This blog reviews key regulatory requirements in Europe, Canada and the U.S. (21 CFR 820) related to developing a quality plan for ISO 13485 certification.

Your medical device company developed a quality plan for ISO 13485 certification (http://bit.ly/ISOQualityPlan), and your plan is targeting the three most common markets for U.S. companies: 1) USA, 2) Europe and 3) Canada. Now that you’ve identified your target markets, what are the applicable regulatory requirements?

Three separate quality systems would be inefficient and confusing. The key to managing multiple markets is to create one Quality Management System (QMS) that meets the requirements for all your target markets. If you are doing this for the first time, this is a daunting task.

Where to Start

The basic foundation for achieving regulatory compliance is ISO 13485, but each of the three markets has additional regulatory requirements that must be incorporated into the QMS. Therefore, we recommend the following step-by-step approach:

  1. Organize your quality system and Quality Manual in accordance with ISO 13485
  2. Starting with Health Canada’s GD210 Guidance document, which includes a comparison table to ISO 13485, identify the unique requirements of the CMDR
  3. Next, identify the differences between the MDD and ISO 13485
  4. Finally, identify the differences between QSR requirements and ISO 13485

You might also review comparison tables from the IMDRF website (http://bit.ly/IMDRFDoc) to help you identify differences between the ISO 13485 Quality System documentation and international regulatory requirements. The person responsible for this review should also be able to prepare your company for inspection and audits from each regulatory body.

U.S. Market: 21 CFR 820

For the U.S. market, companies must comply with 21 CFR 820 (see link above). Fortunately, the QSR and ISO 13485 are very similar. Key differences between 21 CFR 820 and ISO 13485 include the following:

  1. Training procedure, (21 CFR 820.25)…which satisfies ISO 13485, Clause 6.2.2
  2. Statistical techniques procedure, (21 CFR 820.250)…which could be combined with ISO 13485, Clause 8.4 for Data Analysis
  3. Recall procedure (http://bit.ly/21CFR806), which is typically combined with the requirement for an advisory notice procedure in ISO 13485, Clause 8.5.1
  4. Medical Device Reporting procedure, (http://bit.ly/21CFR803) which you may want to keep independent from your other adverse event reporting procedures
European Market

In the European market, devices must have approval for the CE Mark in accordance with one of the three device directives: the Medical Device Directive (MDD), Active Implantable Medical Devices (AIMD) or In Vitro Diagnostics Directive (IVDD). This process is defined in the MDD. There is also a similar directive for AIMD and IVDD. The European Commission issued a draft proposal to replace the three directives with two new regulations. The proposed medical device regulation (http://bit.ly/EUProposal) combines the MDD and the AIMD directives, while the proposed in vitro diagnostic regulation (http://bit.ly/EUIVDProposal) will replace the IVDD when it is finalized.

Canadian Market

In Canada, companies must conform to the Canadian Medical Device Regulations (CMDR) under the Canadian Medical Device Conformity Assessment System (CMDCAS). During the QMS certification process, the most critical sections of CMDR are those specific to distribution records (Section 52), Medical Device Licensing (Sections 44-51), Mandatory Problem Reporting (Section 59), recalls (Section 63), and Implant Registration (Section 66).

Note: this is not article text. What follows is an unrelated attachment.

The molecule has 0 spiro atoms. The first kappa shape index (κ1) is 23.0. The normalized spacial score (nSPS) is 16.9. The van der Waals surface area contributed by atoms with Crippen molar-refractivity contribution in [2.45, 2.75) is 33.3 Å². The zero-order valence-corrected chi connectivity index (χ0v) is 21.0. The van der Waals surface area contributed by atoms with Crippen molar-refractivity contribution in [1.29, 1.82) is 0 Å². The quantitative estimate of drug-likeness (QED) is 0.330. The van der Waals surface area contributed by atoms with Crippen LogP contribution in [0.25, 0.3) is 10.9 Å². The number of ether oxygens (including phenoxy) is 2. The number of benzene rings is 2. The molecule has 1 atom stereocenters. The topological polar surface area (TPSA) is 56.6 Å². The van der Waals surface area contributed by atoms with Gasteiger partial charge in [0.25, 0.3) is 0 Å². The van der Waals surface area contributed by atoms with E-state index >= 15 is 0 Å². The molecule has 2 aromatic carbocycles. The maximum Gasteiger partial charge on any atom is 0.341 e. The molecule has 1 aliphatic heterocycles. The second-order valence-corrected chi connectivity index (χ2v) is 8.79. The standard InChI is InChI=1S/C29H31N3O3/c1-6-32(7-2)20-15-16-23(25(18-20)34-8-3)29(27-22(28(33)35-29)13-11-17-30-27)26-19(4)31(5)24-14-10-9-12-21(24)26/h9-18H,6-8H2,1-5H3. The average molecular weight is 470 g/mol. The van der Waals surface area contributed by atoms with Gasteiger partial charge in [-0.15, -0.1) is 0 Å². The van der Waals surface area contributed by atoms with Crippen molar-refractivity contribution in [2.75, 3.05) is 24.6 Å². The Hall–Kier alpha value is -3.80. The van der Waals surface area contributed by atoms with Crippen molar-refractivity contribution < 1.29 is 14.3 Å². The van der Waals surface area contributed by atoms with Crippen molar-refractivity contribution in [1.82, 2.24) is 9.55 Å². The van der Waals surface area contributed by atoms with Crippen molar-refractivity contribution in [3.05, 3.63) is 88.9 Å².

These sections of the CMDR are important, because each requirement must be addressed in your procedures. The reference documents identified above provide the information you need to properly prepare for CMDCAS certification. There is a cross-reference table in the back of the GD210 guidance document that is organized according to the ISO 13485 Standard. The table also includes audit checklist questions that your internal audit team should use to verify conformity to the CMDR during internal audits.

Medical Device Academy started a 6-part series on the Roadmap to ISO 13485 Certification on August 28. These six seminars are being recorded, and you can register at any time (http://bit.ly/roadmapiso). The 6th and final seminar in the series is specific to Stage 1 and Stage 2 ISO Certification Audits.

If you need assistance with ISO 13485 Certification, or you are interested in training on medical device regulations for the United States, Europe, or Canada; please email the Medical Device Academy at rob@13485cert.com or contact Rob Packard by phone @ +1.802.258.1881. For other blogs on the topic of “ISO Certification,” please view the following blog category page: http://robertpackard.wpengine.com/category/iso-certification/

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12 Important Tasks for Implementing ISO 13485

%name 12 Important Tasks for Implementing ISO 13485By Guest Blogger, Brigid Glass

The author describes 12 important tasks (training, auditing, etc.) which should be included in your plan for successfully implementing ISO 13485.

For your ISO 13485 implementation project, use a planning tool that you are comfortable with (e.g., – a spreadsheet or project planning software). Your plan should include the following: